In ILR (1966) Cut 307, (Nanda Penthoi v. Padan Penthoi) the facts were that in a prior suit for partition the plaintiffs of the subsequent suit had averred that under a previous amicable partition all the joint family properties were divided in equal shares and the parties were in separate possession according to their respective shares. The court held therein that as there had been already a partition by metes and bounds the suit was not maintainable. The subsequent suit between the same parties was for declaration of title and confirmation of possession on the allegation that the disputed lands were allotted to the share of the plaintiffs in the previous partition by metes and bounds. So the issue raised in the subsequent suit was whether the disputed lands had been allotted to the share of the plaintiffs in the previous partition by metes and bounds. This was not the issue in the former suit. Thus in both the suits the same title was not litigated. It was accordingly held that the issue involved in the subsequent suit had not been heard and finally decided in the previous suit and the test of res judicata being the identity of title and not of the actual property involved in the two suits, Section 11, C. P. C. has no application in terms.
13. It was contended on behalf of the appellant that the plea taken in the subsequent suit could not conveniently be taken in the former suit as the appellant was claiming title jointly with his co-plaintiffs and some of the defendants. I do not subscribe to this view. The principle of res judicata is not dependent on convenience of parties about taking certain pleas. We have to see whether a certain plea, if taken, would have finally and completely decided the rights of the parties.
14. In the present case the joining together of the two claims, the one under the Will and the other as next their, would have led to no confusion or embarrassment. No doubt, in the former suit the appellant claimed a share in the suit properties along with the other legatees and in the present suit he claims exclusive title. But he cannot by claiming the whole of the property in the present suit get rid of the effect of res judicata. In the previous suit he claimed title under the Will of Siromani. He could have very well said that in case he failed to provethe genuineness of the Will, he was entitled to recover the property from the defendants as the next heir of Siromani. For proving this contention, he had only to prove that after the death of Siromani, there were no other persons entitled to succeed. This evidence cannot be in any way destructive of the evidence which he had to produce for proving the genuineness of the Will. It was therefore his duty to join both the grounds of attack in the previous suit and he could not have reserved the other ground for future. As he failed to do so, the second suit is barred by the principles of res judicata.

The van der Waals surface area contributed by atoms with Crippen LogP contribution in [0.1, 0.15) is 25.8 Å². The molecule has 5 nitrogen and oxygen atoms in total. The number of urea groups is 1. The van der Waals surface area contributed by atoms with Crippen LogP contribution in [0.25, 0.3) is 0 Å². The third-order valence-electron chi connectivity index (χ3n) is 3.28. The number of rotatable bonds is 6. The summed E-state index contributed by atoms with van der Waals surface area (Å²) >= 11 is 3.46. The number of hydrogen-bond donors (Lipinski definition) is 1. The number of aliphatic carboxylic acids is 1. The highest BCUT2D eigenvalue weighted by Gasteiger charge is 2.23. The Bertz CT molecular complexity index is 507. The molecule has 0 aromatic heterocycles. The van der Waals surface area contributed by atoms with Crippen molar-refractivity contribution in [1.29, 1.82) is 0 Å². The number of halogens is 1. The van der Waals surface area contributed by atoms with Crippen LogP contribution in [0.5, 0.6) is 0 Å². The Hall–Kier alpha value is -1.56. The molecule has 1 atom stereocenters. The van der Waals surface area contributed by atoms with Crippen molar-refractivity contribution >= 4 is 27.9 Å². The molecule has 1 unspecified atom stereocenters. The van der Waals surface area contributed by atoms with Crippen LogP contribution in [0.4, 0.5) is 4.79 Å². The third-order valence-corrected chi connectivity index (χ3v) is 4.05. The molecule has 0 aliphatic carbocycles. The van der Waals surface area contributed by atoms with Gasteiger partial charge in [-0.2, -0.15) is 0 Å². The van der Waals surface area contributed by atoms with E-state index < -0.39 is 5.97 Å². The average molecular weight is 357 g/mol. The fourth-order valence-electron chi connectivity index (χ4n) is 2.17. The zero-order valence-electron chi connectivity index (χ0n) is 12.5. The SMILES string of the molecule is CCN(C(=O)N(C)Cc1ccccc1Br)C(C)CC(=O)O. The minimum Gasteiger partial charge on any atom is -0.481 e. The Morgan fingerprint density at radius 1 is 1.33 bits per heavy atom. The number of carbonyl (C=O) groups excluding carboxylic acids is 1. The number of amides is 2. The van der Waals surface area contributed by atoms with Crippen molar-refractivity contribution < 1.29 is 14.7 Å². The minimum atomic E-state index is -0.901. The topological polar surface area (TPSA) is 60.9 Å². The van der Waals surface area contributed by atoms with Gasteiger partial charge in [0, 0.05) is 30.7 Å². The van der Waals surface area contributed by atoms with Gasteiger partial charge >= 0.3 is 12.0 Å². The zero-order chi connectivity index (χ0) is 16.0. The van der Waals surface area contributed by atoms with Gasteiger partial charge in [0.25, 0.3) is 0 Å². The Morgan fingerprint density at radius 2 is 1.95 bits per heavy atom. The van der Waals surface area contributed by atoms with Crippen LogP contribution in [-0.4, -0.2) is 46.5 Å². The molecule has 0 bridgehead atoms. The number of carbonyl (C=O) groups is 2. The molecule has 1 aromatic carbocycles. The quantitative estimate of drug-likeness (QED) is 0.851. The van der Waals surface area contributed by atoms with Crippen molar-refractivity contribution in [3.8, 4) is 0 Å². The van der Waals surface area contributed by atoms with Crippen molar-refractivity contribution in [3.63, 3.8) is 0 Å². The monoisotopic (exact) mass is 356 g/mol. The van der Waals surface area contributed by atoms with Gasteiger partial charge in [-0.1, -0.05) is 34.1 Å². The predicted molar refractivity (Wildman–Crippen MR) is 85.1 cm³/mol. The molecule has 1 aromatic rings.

15. Now the next question for consideration is whether the suit is barred by limitation. Art 47 of the Indian Lim. Act, 1908 provides a period of limitation of three years from the date of the final order under Section 145, Cr P. C. The plaintiffs had therefore to bring a suit based on title within three years from the date of the final order. The final order was passed on 5-2-1959 (vide Ext. B) and the suit out of which this appeal arises was instituted in November, 1962, that is long after the expiry of the period of limitation. It was 'however contended by the appellant that all the properties claimed in the suit were not the subject-matter of dispute in the proceeding under Section 145, Cr. P. C. In the memo of appeal the appellant gave a list of properties which were not the subject-matter of dispute in the proceeding under Section 145, Cr. P. C. Subsequently, after verification with the order of attachment (Ext. 4) passed by the learned. Magistrate in the proceeding under Section 145. Cr. P. C. the appellant amended the memo of appeal and appended thereto a list of the properties which were not the subject-matter of dispute in the proceeding under Section 145, Cr. P. C. It appears that the properties mentioned in the Schedule attached to the amendment petition dated 25-9-1976 were not the subject-matter of dispute in Section 145, Cr. P. C. proceeding. So the suit will not be barred by limitation so far as these properties are concerned, but the suit so far as it relates to the rest of the properties is clearly barred by limitation.
16. In view of my earlier finding that the suit is barred by constructive res judicata this appeal fails and is dismissed with costs. The decisions of the courts below are affirmed. Prayer for leave to appeal is refused.